When leaves that are green turn to gold

Alchemy is a word that can be loosely defined as that which happens when one element becomes another; when one thing transforms to another thing.

In the old days, alchemists were those who strove to turn base metals into gold, although to no avail. Earlier than that, such a transformation would have been called magic.
Call it what you will, it’s now: this moment in time, this place, this time of year as green, aspen-covered hills turn overnight to flaming gold and scarlet and crimson.
Beginning sometime around Sept. 15 every year, it comes; waves of color moving down the mountains and hills from the highest elevations to the lowest, a brief flaming moment of glorious beauty that ends all too soon, almost exactly four weeks later, when the brilliance is finally dimmed by cold, wind and shortening days.
What happens in these amazing trees when the sun backlights the trillions of aspen leaves in our backyard, turning the ground underneath them, the creek flowing beneath them, into a brilliant stained glass window?
 Alchemy, pure and simple. Magic.
How it happens
According to longtime resident and former Bureau of Land Management botanist Anne Halford, it goes something like this.
ln spring and summer, aspens, cottonwoods and other deciduous trees convert sunlight to sugar: food for bark and leaf and root. The trees use cells within the leaf called chloroplasts, which make the chlorophyll that accounts for the green color seen in most foliage.
In the fall, though, the days shorten and the temperatures grow colder and food production in the leaves begins to slow.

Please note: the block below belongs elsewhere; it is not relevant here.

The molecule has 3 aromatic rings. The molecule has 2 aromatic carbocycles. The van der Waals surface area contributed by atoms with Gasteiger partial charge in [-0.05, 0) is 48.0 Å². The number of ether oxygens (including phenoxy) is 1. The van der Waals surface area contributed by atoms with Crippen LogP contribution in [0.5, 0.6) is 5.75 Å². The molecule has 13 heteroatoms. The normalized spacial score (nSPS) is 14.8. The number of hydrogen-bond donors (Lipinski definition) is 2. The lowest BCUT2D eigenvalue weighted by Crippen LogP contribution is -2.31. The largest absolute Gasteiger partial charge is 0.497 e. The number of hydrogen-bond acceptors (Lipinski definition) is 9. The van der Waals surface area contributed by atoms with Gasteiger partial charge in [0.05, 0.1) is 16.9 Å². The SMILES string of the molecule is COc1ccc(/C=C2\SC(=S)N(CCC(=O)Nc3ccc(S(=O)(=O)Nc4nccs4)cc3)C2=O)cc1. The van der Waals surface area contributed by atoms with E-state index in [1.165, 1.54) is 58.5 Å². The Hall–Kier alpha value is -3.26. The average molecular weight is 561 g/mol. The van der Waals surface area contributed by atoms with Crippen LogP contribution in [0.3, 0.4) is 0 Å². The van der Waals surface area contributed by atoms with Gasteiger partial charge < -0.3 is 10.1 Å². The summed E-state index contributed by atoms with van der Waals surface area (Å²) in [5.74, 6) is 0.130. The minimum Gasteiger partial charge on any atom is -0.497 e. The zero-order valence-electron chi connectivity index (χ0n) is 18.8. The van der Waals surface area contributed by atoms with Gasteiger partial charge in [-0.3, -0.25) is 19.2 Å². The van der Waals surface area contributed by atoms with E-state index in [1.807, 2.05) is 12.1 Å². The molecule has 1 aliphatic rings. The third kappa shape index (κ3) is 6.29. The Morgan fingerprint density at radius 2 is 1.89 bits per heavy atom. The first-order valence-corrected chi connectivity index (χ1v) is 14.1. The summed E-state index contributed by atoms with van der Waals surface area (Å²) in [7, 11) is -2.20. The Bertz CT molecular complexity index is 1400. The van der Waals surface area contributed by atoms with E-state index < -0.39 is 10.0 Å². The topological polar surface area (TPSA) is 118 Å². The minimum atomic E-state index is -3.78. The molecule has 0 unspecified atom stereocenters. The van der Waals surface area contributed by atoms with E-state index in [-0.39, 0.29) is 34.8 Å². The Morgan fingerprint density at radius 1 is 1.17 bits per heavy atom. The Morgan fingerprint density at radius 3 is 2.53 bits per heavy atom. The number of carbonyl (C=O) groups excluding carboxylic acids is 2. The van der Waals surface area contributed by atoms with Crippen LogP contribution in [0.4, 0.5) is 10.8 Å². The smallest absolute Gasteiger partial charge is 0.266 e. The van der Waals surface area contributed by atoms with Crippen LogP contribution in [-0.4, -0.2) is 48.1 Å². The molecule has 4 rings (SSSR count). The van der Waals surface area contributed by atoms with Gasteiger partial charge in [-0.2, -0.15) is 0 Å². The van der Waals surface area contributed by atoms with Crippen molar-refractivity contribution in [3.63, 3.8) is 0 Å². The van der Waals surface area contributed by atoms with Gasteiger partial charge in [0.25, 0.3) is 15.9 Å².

When this occurs, the chlorophyll in the leaves begins to break down, leaving behind sugars trapped in the leaves. The sugars form a pigment called anthocyanin, which is responsible for the colors that eventually become apparent. The degree of brilliance and the variety of colors are then dependent on a complex series of events in the environment, including temperature and moisture.
For example, warm, sunny days followed by cool nights, with temperatures below 45 degrees, are optimal for both variety and brilliance of color. That’s because the sugar production increases during the day, accounting for better colors. If the night is too warm, however, the colors leach out of the leaves overnight. So cool nights help to preserve the length of the color show. 
But the leaves are fussy and finicky. If it gets too cold, say a hard freeze occurs, the colors die, and the aspens turn to brown.
Cool, gray days mean leaves make less sugar, so there are less anthocynins available to color the leaves.  And if the year has been a dry one, the leaves tend toward dullness, due to lesser overall vitality in the tree.
This year is shaping up to be one of the best in recent times. The wet winter and long summer mean the trees are healthy and vital. A long-term forecast puts the Eastern Sierra on a warm dry spell for another few weeks, although that could change.
The backdrop of still-green meadows and snow on the highest peaks is unusual for this time of year, making the coming show one to savor.
So go on. Get out there.
Rock Creek Road. Drive up the road from Tom’s Place as the sun begins its descent behind the mountains, say about 3 p.m. The higher you go, the better the show.
Conway Summit. Head up to the top of the summit, then down the other side until you reach either Green Creek or Virginia Creek Road. Or better yet, make a loop  of the two roads and head up under Dunderberg Peak. The colors there are already glorious and it’s only going to get better. The gravel road is better than it looks; suitable for most 2WD vehicles.
Bishop Creek. Head up Bishop Creek to either North or South Lake, or even better, both. Make it in time for Parchers Resort’s all-you-can-eat breakfast on weekend mornings (until Oct. 1). 
Lundy Canyon. Head north of Lee Vining up Lundy Canyon. The trees down low are still green, but it’s going to change fast. The upper canyon is justly famous for its color show and should be perfect by late next week.